“As often as you can during the day, recall your mind to the presence of God…. Consider what God is doing, what you are doing. You will always find God’s eyes fixed on you in unchangeable love. Our hearts should each day seek a resting-place on Calvary or near our Lord, in order to retire there to rest from worldly cares and to find strength against temptation. Remember frequently to retire into the solitude of your heart, even while you are externally occupied in business or society. This mental solitude need not be hindered even though many people may be around you, for they surround your body not your heart, which should remain alone in the presence of God. As David said, “My eyes are ever looking at the Lord.” We are rarely so taken up in our exchanges with others as to be unable from time to time to move our hearts into solitude with God.”
Why pray the Rosary every day for a year?
Each time the Blessed Virgin has appeared-- whether it be to Saint Bernadette Soubirous at Lourdes; to Lucia, Jacinta, and Francisco at Fatima; or to Mariette Beco at Banneux-- she has asserted the importance, saving grace, and power of praying the Holy Rosary on a daily basis. Based upon her words, the Rosary is penance and conversion for sinners, a pathway to peace, an end to war, and a powerful act of faith in Jesus Christ. Pope Paul VI presented the Rosary as a powerful means to reach Christ "not merely with Mary but indeed, insofar as this is possible to us, in the same way as Mary, who is certainly the one who thought about Him more than anyone else has ever done."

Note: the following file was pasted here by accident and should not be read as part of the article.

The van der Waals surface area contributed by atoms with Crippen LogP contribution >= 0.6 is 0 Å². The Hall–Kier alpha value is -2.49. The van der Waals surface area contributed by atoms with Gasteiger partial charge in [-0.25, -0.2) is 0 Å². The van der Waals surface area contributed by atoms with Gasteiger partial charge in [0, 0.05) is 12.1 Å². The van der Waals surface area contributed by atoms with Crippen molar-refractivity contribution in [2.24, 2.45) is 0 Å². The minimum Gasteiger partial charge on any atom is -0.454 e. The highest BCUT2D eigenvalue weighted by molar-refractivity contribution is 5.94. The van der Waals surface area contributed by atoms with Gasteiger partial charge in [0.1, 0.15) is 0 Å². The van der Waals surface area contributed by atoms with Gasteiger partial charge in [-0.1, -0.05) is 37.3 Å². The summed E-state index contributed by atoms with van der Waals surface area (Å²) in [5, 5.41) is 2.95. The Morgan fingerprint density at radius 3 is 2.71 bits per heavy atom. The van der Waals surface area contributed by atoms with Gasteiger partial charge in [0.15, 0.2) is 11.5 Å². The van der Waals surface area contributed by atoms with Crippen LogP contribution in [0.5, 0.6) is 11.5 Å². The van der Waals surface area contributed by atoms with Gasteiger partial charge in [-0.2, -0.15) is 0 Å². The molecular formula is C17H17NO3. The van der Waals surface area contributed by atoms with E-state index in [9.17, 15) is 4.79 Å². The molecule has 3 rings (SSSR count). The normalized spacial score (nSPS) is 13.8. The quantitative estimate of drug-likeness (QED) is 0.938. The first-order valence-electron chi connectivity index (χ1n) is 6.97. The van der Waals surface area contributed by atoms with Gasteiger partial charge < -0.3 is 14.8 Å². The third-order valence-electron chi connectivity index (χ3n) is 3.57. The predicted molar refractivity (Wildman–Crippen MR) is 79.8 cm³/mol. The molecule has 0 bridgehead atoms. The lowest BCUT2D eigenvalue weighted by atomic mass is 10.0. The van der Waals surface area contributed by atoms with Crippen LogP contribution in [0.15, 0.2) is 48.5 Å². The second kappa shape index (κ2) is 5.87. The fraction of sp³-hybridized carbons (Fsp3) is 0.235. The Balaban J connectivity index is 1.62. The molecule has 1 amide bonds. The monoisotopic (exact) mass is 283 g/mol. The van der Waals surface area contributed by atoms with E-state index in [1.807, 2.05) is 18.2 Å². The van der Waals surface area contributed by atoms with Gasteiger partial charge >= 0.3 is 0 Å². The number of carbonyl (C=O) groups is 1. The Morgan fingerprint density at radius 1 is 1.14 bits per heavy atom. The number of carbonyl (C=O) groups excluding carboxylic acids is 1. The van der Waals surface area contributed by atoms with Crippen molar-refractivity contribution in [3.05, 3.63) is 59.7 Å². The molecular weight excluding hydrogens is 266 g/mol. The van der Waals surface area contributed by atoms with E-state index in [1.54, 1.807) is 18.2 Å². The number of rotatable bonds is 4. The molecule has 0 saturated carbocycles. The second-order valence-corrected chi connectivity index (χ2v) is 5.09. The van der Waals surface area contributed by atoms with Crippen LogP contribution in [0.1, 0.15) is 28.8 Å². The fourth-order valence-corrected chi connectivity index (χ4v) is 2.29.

To show us how this is done, perhaps no one has been more eloquent than the great Cardinal Newman, who wrote: "The great power of the Rosary consists in the fact that it translates the Creed into Prayer. Of course, the Creed is already in a certain sense a prayer and a great act of homage towards God, but the Rosary brings us to meditate again on the great truth of His life and death, and brings this truth close to our hearts. Even Christians, although they know God, usually fear rather than love Him. The strength of the Rosary lies in the particular manner in which it considers these mysteries, since all our thinking about Christ is intertwined with the thought of His Mother, in the relations between Mother and Son; the Holy Family is presented to us, the home in which God lived His infinite love."
As Mary said at Fatima, "Jesus wants to use you to make Me known and loved. He wishes to establish the devotion to My Immaculate Heart throughout the world. I promise salvation to whoever embraces it; these souls will be dear to God, like flowers put by Me to adorn his throne."